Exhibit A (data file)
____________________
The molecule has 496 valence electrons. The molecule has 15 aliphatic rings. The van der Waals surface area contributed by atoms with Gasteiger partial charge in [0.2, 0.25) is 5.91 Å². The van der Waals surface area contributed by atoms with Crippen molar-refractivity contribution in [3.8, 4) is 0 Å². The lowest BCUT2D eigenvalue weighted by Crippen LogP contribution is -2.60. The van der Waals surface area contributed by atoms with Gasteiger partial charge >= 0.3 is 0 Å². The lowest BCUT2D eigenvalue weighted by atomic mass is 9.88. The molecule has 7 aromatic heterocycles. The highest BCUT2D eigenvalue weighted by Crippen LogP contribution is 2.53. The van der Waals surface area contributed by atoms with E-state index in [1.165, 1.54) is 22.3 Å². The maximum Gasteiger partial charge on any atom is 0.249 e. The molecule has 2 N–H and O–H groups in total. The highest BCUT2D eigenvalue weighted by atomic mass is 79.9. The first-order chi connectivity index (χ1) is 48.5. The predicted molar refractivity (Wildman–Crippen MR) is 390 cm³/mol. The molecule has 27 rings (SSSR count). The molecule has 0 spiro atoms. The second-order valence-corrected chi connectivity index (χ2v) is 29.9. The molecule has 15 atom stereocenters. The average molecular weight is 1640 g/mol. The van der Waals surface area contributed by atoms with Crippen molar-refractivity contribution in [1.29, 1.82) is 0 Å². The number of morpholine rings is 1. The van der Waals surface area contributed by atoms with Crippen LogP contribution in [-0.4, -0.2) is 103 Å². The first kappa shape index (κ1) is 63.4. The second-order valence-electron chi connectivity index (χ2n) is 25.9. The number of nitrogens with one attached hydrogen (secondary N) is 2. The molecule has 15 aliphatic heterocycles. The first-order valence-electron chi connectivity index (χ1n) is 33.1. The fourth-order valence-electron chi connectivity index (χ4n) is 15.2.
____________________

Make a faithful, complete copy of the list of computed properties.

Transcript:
The molecule has 496 valence electrons. The molecule has 15 aliphatic rings. The van der Waals surface area contributed by atoms with Gasteiger partial charge in [0.2, 0.25) is 5.91 Å². The van der Waals surface area contributed by atoms with Crippen molar-refractivity contribution in [3.8, 4) is 0 Å². The lowest BCUT2D eigenvalue weighted by Crippen LogP contribution is -2.60. The van der Waals surface area contributed by atoms with Gasteiger partial charge >= 0.3 is 0 Å². The lowest BCUT2D eigenvalue weighted by atomic mass is 9.88. The molecule has 7 aromatic heterocycles. The highest BCUT2D eigenvalue weighted by Crippen LogP contribution is 2.53. The van der Waals surface area contributed by atoms with E-state index in [1.165, 1.54) is 22.3 Å². The maximum Gasteiger partial charge on any atom is 0.249 e. The molecule has 2 N–H and O–H groups in total. The highest BCUT2D eigenvalue weighted by atomic mass is 79.9. The first-order chi connectivity index (χ1) is 48.5. The predicted molar refractivity (Wildman–Crippen MR) is 390 cm³/mol. The molecule has 27 rings (SSSR count). The molecule has 0 spiro atoms. The second-order valence-corrected chi connectivity index (χ2v) is 29.9. The molecule has 15 atom stereocenters. The average molecular weight is 1640 g/mol. The van der Waals surface area contributed by atoms with Crippen molar-refractivity contribution in [1.29, 1.82) is 0 Å². The number of morpholine rings is 1. The van der Waals surface area contributed by atoms with Crippen LogP contribution in [-0.4, -0.2) is 103 Å². The first kappa shape index (κ1) is 63.4. The second-order valence-electron chi connectivity index (χ2n) is 25.9. The number of nitrogens with one attached hydrogen (secondary N) is 2. The molecule has 15 aliphatic heterocycles. The first-order valence-electron chi connectivity index (χ1n) is 33.1. The fourth-order valence-electron chi connectivity index (χ4n) is 15.2.